It’s a remarkable landmark for the International Space Station (ISS) – it’s been successfully orbiting the Earth for 15 years.
The ISS is a habitable artificial satellite, in low Earth orbit. Its first component launched into orbit in 1998, and the ISS is now the largest artificial body in orbit – so big that you can often be seen with the naked eye from Earth. The ISS is basically a micro-gravity research center in which crew members conduct experiments in biology, human biology, physics, astronomy, meteorology and even agriculture. It serves as a paving stone for other, future space flight projects.
It’s not the first space station. ISS is the ninth space station to be inhabited by crews, following the Soviet and later Russian Salyut, Almaz, and Mir stations as well as Skylab from the US. However, it is by far, the largest and more productive. Many of the scientific advancements we today take as granted came from the ISS, and maintaining an outpost in micro-gravity will prove invaluable in the future. Dr. John Holdren, director of the White House Office of Science and Technology Policy said:
“The International Space Station is a unique laboratory that has enabled groundbreaking research in the life and physical sciences and has provided a test bed for the technologies that will allow NASA to once again send astronauts beyond Earth’s orbit. The international partnership that built and maintains the Station is a shining example, moreover, of what humanity can accomplish when we work together in peace. I congratulate all of the men and women at NASA and around the world who have worked so hard to keep the International Space Station operational these past 15 years. Everyone involved can be proud of this incredible achievement.”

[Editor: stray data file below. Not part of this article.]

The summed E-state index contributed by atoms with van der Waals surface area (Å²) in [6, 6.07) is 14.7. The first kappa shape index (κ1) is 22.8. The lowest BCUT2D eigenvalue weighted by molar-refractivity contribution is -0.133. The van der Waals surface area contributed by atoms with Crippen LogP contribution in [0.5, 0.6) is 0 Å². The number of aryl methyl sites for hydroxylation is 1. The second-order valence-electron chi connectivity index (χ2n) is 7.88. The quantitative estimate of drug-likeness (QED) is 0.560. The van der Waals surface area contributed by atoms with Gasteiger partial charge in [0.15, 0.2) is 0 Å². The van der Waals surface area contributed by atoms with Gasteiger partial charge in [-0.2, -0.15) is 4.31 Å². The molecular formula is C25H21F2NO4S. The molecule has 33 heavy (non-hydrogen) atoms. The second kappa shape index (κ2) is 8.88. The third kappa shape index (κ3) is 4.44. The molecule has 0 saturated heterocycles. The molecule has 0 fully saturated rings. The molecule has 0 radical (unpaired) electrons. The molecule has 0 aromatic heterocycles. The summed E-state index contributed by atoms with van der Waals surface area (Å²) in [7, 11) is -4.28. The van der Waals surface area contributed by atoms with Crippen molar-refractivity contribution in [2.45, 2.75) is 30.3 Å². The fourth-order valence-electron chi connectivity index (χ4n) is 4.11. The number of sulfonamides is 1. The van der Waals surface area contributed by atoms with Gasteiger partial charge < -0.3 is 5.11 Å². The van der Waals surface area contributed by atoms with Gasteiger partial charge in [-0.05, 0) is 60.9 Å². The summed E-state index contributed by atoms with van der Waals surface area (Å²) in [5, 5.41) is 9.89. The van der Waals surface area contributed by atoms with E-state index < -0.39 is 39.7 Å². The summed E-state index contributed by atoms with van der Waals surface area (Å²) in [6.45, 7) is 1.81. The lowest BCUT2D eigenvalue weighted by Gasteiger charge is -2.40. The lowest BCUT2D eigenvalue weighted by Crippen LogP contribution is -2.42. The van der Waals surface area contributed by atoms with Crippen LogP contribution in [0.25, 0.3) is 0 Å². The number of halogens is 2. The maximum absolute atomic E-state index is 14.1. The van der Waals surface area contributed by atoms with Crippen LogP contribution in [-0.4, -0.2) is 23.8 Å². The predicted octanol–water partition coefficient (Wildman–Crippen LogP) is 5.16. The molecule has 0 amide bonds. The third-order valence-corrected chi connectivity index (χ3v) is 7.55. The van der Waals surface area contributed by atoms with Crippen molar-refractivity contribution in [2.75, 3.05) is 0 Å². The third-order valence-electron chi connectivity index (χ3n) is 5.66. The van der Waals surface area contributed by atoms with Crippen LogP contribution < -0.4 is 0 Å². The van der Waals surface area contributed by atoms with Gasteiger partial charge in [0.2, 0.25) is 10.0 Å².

NASA Administrator Charles Bolden also congratulated the astronauts who successfully ran the station for 5,478 continuous days:
“Over the weekend, I called NASA astronaut Scott Kelly, who is currently halfway through his one-year mission aboard the International Space Station, to congratulate him on setting the American records for both cumulative and continuous days in space. I also took the opportunity to congratulate Commander Kelly — and the rest of the space station crew — for being part of a remarkable moment 5,478 days in the making: the 15th anniversary of continuous human presence aboard the space station. I believe the station should be considered the blueprint for peaceful global cooperation. For more than a decade and a half, it has taught us about what’s possible when tens of thousands of people across 15 countries collaborate to advance shared goals.”
The ISS programme is a joint project among five participating space agencies: NASA, Roscosmos, JAXA, ESA, and CSA. It’s a monumental testament to what humans can achieve if they work together. Hopefully, its success and legacy will carry on and lead to even greater achievements. Here’s an Infographic NASA published about 15 years on the ISS: